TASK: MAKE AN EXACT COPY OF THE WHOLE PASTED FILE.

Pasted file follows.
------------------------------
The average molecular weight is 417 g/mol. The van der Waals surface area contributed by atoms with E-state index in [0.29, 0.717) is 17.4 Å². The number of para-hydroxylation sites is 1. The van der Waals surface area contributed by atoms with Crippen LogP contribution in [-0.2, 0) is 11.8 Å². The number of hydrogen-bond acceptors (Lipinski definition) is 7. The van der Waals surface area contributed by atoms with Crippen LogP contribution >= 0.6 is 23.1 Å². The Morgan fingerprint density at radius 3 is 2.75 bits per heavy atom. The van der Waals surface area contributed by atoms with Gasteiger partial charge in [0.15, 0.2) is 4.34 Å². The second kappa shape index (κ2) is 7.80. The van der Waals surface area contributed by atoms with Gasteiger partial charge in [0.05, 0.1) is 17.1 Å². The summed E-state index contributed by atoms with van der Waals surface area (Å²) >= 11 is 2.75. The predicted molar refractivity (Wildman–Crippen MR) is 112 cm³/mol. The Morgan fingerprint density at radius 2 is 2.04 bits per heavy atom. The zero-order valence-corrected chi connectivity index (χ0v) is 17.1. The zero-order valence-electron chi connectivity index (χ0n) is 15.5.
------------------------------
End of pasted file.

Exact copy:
The average molecular weight is 417 g/mol. The van der Waals surface area contributed by atoms with E-state index in [0.29, 0.717) is 17.4 Å². The number of para-hydroxylation sites is 1. The van der Waals surface area contributed by atoms with Crippen LogP contribution in [-0.2, 0) is 11.8 Å². The number of hydrogen-bond acceptors (Lipinski definition) is 7. The van der Waals surface area contributed by atoms with Crippen LogP contribution >= 0.6 is 23.1 Å². The Morgan fingerprint density at radius 3 is 2.75 bits per heavy atom. The van der Waals surface area contributed by atoms with Gasteiger partial charge in [0.15, 0.2) is 4.34 Å². The second kappa shape index (κ2) is 7.80. The van der Waals surface area contributed by atoms with Gasteiger partial charge in [0.05, 0.1) is 17.1 Å². The summed E-state index contributed by atoms with van der Waals surface area (Å²) >= 11 is 2.75. The predicted molar refractivity (Wildman–Crippen MR) is 112 cm³/mol. The Morgan fingerprint density at radius 2 is 2.04 bits per heavy atom. The zero-order valence-corrected chi connectivity index (χ0v) is 17.1. The zero-order valence-electron chi connectivity index (χ0n) is 15.5.